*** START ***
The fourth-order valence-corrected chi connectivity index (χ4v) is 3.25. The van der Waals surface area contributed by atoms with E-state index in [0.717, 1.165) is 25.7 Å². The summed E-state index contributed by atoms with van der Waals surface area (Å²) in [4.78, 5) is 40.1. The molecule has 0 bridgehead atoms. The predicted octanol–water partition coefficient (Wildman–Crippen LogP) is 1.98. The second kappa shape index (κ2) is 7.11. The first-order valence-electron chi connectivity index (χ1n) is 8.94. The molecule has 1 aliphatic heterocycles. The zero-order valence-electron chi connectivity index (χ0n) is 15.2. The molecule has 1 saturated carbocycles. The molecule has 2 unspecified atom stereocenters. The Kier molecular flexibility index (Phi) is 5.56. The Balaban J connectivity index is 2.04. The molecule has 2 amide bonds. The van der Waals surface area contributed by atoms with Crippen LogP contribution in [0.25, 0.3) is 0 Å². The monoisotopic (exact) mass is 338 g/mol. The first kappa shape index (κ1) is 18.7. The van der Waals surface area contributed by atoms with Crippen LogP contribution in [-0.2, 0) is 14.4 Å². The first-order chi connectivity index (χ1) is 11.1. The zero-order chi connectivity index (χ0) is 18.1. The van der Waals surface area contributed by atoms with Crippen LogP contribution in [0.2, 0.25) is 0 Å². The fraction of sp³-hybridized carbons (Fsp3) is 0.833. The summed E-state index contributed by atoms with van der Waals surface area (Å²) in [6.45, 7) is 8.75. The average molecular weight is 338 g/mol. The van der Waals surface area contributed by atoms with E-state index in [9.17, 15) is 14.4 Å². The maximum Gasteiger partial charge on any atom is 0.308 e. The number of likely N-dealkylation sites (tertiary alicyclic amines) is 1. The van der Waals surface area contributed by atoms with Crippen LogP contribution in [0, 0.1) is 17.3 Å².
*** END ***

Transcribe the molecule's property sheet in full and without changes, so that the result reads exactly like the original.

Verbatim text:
The fourth-order valence-corrected chi connectivity index (χ4v) is 3.25. The van der Waals surface area contributed by atoms with E-state index in [0.717, 1.165) is 25.7 Å². The summed E-state index contributed by atoms with van der Waals surface area (Å²) in [4.78, 5) is 40.1. The molecule has 0 bridgehead atoms. The predicted octanol–water partition coefficient (Wildman–Crippen LogP) is 1.98. The second kappa shape index (κ2) is 7.11. The first-order valence-electron chi connectivity index (χ1n) is 8.94. The molecule has 1 aliphatic heterocycles. The zero-order valence-electron chi connectivity index (χ0n) is 15.2. The molecule has 1 saturated carbocycles. The molecule has 2 unspecified atom stereocenters. The Kier molecular flexibility index (Phi) is 5.56. The Balaban J connectivity index is 2.04. The molecule has 2 amide bonds. The van der Waals surface area contributed by atoms with Crippen LogP contribution in [0.25, 0.3) is 0 Å². The monoisotopic (exact) mass is 338 g/mol. The first kappa shape index (κ1) is 18.7. The van der Waals surface area contributed by atoms with Crippen LogP contribution in [-0.2, 0) is 14.4 Å². The first-order chi connectivity index (χ1) is 11.1. The zero-order chi connectivity index (χ0) is 18.1. The van der Waals surface area contributed by atoms with Crippen LogP contribution in [0.2, 0.25) is 0 Å². The fraction of sp³-hybridized carbons (Fsp3) is 0.833. The summed E-state index contributed by atoms with van der Waals surface area (Å²) in [6.45, 7) is 8.75. The average molecular weight is 338 g/mol. The van der Waals surface area contributed by atoms with E-state index in [9.17, 15) is 14.4 Å². The maximum Gasteiger partial charge on any atom is 0.308 e. The number of likely N-dealkylation sites (tertiary alicyclic amines) is 1. The van der Waals surface area contributed by atoms with Crippen LogP contribution in [0, 0.1) is 17.3 Å².